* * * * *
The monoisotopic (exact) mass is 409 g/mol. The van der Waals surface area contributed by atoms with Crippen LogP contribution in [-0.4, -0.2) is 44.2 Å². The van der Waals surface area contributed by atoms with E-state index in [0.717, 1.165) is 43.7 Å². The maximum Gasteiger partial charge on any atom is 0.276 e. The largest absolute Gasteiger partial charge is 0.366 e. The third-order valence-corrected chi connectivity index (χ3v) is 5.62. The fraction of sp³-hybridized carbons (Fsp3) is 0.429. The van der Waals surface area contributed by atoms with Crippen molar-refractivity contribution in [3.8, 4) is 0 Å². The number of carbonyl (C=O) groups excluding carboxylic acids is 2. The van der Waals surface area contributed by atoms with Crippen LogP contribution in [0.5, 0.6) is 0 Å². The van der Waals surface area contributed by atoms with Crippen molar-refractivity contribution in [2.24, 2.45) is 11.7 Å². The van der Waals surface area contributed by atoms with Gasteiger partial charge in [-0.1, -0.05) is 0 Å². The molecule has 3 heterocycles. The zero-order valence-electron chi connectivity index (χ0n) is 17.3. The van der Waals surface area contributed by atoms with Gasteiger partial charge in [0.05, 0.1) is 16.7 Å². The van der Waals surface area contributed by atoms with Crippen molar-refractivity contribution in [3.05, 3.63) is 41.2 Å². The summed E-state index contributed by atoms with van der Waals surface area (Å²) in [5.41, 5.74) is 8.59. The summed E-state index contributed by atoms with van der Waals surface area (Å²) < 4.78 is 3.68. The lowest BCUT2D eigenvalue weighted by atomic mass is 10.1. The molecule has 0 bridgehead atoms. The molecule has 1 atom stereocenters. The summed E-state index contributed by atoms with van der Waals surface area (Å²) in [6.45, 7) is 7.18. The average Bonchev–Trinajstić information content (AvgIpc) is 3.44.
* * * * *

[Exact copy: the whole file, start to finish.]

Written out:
The monoisotopic (exact) mass is 409 g/mol. The van der Waals surface area contributed by atoms with Crippen LogP contribution in [-0.4, -0.2) is 44.2 Å². The van der Waals surface area contributed by atoms with E-state index in [0.717, 1.165) is 43.7 Å². The maximum Gasteiger partial charge on any atom is 0.276 e. The largest absolute Gasteiger partial charge is 0.366 e. The third-order valence-corrected chi connectivity index (χ3v) is 5.62. The fraction of sp³-hybridized carbons (Fsp3) is 0.429. The van der Waals surface area contributed by atoms with Crippen molar-refractivity contribution in [3.8, 4) is 0 Å². The number of carbonyl (C=O) groups excluding carboxylic acids is 2. The van der Waals surface area contributed by atoms with Crippen LogP contribution in [0.5, 0.6) is 0 Å². The van der Waals surface area contributed by atoms with Crippen molar-refractivity contribution in [2.24, 2.45) is 11.7 Å². The van der Waals surface area contributed by atoms with Gasteiger partial charge in [-0.1, -0.05) is 0 Å². The molecule has 3 heterocycles. The zero-order valence-electron chi connectivity index (χ0n) is 17.3. The van der Waals surface area contributed by atoms with Gasteiger partial charge in [0.05, 0.1) is 16.7 Å². The van der Waals surface area contributed by atoms with Crippen molar-refractivity contribution in [3.05, 3.63) is 41.2 Å². The summed E-state index contributed by atoms with van der Waals surface area (Å²) in [5.41, 5.74) is 8.59. The summed E-state index contributed by atoms with van der Waals surface area (Å²) < 4.78 is 3.68. The lowest BCUT2D eigenvalue weighted by atomic mass is 10.1. The molecule has 0 bridgehead atoms. The molecule has 1 atom stereocenters. The summed E-state index contributed by atoms with van der Waals surface area (Å²) in [6.45, 7) is 7.18. The average Bonchev–Trinajstić information content (AvgIpc) is 3.44.